FOR a man who will go down as one of England’s greatest captains, Andrew Strauss’ exit from cricket was refreshingly free of pomp and ceremony.
Few can match his achievements in the role, which include home and away Ashes victories and taking the side to No 1 in the ICC’s Test rankings. But there was no grandstanding about those efforts at Lord’s yesterday. No Michael Vaughan-style tears either. Indeed Strauss, as composed and forthright as ever, was scarcely more emotional than when declaring a minor change to the first XI. It was a measured and occasionally light-hearted performance entirely in keeping with Strauss’ three-and-a-half year reign, which has been a triumph of collective responsibility and teamwork.
Strauss, who departs at the age of 35 with exactly 100 Test caps, had to wait his turn for the chance to lead his country, overlooked first in favour of Andrew Flintoff and then Kevin Pietersen. Both of those men ascended to the captaincy based on their performances – crowd-pleasing, bar emptying, six-hitting exploits that turned them into celebrity sportsmen. But neither showed even a fraction of the aptitude for the job that Strauss did.
Although unlikely to go down as one the game’s greatest innovators, his strengths heavily outweighed any such conservative leanings. He exuded statesmanlike authority, held the game in a healthy perspective and demanded the highest standards of those around him. It was a recipe that saw him, alongside team director Andy Flower, fashion the finest England side in at least a generation from the rubble of a side that were in the doldrums and going nowhere fast. His final analysis as Test skipper reads handsomely – played 50, won 24, lost 11 – and makes him the second most successful England captain, in terms of victories, after Vaughan. Throw in 7,037 Test runs, 21 centuries and 4,205 one-day runs and you have the basis of an iconic individual. Yet there is no masking the frustration he will feel at leaving his post before the back-to-back Ashes series that take place in 2013/14.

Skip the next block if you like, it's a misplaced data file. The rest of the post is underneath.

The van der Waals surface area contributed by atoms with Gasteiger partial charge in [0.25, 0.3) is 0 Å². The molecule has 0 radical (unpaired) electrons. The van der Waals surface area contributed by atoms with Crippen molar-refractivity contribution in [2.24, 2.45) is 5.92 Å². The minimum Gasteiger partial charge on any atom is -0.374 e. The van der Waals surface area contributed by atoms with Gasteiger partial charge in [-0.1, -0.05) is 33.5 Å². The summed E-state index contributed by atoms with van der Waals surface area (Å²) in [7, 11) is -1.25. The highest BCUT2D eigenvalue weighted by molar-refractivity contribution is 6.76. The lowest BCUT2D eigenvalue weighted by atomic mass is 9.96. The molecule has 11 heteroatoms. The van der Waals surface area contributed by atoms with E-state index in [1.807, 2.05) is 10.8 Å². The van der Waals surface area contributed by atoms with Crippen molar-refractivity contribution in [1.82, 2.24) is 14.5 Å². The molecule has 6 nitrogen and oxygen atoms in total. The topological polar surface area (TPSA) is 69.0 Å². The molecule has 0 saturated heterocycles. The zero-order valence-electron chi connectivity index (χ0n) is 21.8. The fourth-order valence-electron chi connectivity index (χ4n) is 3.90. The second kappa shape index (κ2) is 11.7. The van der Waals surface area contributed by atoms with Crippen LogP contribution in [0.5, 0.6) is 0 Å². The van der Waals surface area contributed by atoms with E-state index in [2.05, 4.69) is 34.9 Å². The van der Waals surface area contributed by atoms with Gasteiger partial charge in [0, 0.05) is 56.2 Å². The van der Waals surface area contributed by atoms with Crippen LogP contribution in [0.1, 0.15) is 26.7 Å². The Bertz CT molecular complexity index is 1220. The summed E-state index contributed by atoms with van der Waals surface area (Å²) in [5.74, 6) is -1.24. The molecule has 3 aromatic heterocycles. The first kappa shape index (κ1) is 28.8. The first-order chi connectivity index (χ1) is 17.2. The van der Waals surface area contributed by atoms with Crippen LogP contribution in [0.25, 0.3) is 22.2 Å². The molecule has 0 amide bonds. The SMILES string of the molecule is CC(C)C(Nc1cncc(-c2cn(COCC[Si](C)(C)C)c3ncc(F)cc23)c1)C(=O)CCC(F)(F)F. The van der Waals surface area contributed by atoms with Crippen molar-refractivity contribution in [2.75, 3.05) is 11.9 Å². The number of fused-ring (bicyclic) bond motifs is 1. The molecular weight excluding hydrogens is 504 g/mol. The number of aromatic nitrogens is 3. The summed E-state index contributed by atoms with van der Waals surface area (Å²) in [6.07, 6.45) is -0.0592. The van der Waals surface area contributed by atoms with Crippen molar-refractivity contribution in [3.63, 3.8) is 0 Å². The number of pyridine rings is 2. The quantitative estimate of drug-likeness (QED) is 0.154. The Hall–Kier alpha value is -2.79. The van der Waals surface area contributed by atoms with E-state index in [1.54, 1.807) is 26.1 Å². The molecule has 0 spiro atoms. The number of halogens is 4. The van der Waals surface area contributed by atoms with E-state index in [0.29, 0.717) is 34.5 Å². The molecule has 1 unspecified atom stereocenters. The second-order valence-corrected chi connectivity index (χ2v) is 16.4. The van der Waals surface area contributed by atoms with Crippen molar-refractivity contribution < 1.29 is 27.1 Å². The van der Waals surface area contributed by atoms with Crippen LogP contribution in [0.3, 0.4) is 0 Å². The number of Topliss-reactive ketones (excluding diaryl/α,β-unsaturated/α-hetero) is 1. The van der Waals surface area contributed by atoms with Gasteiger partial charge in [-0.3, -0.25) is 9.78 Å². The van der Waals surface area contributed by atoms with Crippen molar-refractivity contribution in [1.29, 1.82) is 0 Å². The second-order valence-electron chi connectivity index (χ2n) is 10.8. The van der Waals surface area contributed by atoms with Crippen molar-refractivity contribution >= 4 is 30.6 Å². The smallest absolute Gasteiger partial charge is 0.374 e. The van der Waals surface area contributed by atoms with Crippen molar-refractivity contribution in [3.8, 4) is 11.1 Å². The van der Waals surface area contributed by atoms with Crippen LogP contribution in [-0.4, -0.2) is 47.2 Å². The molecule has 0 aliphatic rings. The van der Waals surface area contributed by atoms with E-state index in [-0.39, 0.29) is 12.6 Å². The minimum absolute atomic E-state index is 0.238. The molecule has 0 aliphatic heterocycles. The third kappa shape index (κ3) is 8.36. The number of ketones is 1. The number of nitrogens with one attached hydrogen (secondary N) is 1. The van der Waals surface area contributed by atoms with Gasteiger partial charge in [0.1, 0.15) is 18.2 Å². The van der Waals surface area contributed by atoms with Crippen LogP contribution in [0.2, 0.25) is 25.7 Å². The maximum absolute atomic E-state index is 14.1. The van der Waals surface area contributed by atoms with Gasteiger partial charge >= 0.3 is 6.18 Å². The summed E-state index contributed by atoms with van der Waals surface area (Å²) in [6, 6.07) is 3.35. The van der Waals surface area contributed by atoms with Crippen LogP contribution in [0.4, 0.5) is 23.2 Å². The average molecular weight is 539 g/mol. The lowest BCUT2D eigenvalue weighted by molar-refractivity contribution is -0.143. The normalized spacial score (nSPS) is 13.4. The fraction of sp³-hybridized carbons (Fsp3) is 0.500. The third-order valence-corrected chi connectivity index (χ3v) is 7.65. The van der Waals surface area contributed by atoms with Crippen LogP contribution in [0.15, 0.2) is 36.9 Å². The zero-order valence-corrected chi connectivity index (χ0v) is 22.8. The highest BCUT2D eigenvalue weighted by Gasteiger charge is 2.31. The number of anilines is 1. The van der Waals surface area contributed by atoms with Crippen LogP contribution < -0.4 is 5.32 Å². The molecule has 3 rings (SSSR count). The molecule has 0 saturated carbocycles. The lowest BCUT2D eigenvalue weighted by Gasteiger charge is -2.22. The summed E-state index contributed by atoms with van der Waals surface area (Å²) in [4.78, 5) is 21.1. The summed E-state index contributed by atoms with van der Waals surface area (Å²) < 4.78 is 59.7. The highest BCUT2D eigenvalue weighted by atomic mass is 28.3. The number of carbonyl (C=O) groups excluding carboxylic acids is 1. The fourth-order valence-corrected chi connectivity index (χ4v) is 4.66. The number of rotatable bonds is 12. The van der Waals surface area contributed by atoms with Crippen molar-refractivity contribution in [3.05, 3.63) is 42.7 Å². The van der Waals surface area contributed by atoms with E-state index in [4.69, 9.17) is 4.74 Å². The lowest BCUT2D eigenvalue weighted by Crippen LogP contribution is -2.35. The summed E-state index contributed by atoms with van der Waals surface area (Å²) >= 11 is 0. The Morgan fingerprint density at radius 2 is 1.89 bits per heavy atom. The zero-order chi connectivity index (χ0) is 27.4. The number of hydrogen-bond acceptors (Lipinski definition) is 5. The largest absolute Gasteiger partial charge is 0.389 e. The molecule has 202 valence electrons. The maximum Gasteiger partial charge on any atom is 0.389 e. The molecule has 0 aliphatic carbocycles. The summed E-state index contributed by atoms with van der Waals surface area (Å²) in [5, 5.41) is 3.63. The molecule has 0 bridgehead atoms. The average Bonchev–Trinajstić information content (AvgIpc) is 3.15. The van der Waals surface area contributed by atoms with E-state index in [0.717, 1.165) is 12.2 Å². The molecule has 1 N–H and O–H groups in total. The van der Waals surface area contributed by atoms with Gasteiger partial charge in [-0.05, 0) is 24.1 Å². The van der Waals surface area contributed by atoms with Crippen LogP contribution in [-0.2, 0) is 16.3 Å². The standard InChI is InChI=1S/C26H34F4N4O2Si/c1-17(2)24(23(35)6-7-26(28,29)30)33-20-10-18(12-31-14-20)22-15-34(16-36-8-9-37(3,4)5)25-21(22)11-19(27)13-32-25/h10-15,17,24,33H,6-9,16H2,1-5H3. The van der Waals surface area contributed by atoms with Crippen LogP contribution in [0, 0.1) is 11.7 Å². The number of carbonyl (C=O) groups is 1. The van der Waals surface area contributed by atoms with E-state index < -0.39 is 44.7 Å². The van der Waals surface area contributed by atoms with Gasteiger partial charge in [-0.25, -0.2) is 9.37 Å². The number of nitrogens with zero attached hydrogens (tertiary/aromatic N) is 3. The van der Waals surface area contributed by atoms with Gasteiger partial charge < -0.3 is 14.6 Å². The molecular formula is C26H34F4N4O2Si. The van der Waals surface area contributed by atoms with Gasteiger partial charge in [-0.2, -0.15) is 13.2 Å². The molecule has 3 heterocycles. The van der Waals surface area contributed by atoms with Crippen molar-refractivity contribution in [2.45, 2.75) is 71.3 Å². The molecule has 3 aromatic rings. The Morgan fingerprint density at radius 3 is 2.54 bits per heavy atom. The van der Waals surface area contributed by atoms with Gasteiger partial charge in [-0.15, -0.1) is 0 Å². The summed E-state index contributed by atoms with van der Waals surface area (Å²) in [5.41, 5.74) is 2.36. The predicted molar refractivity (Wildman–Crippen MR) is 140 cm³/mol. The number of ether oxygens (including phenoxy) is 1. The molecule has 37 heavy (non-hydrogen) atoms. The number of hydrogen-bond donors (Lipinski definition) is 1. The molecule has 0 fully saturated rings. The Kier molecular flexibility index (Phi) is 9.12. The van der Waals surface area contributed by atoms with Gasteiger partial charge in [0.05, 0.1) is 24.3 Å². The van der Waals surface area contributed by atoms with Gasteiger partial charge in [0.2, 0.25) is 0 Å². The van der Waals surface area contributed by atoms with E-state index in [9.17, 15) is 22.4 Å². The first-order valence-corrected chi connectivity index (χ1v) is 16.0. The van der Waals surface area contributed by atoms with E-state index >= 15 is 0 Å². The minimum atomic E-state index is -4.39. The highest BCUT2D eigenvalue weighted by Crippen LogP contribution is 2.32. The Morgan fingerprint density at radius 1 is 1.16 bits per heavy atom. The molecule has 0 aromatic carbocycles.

The second of those had long been his preferred departure point but he decided he could not reasonably expect to continue that long and has given Alastair Cook as long as possible to get his feet under the table. If there is another gnawing regret for Strauss it will be that, for all the success, the familiar problem of Pietersen has played a role in his departure. He will deny that his star batsman’s recent dramas contributed and is too level-headed to charge into the sunset on a knee-jerk reaction, but Strauss has been drained by recent events.
Pietersen’s “provocative” texts to members of the South Africa team, understood to refer to Strauss, must surely have hurt him. Equally, the stressful process of attempting to play peacemaker between a high-maintenance player and an unrelenting board have been a clear distraction.
Of course, Strauss would not have been made England captain had Pietersen not made his own position untenable by calling for the sacking of former coach Peter Moores (and, lest we forget, his right-hand man – Flower).
Some may see it as a failure of man-management that such a volatile but talented player has not been more successfully integrated in the last couple of years but even a cursory canvassing of opinions around the England dressing room would absolve Strauss of any blame.
England may not immediately miss Strauss’ presence at the top of the order – he has, in truth, been an inconsistent batsman for some time – but the loss of his unflappable leadership, both on and off the field, will leave a void that takes some filling.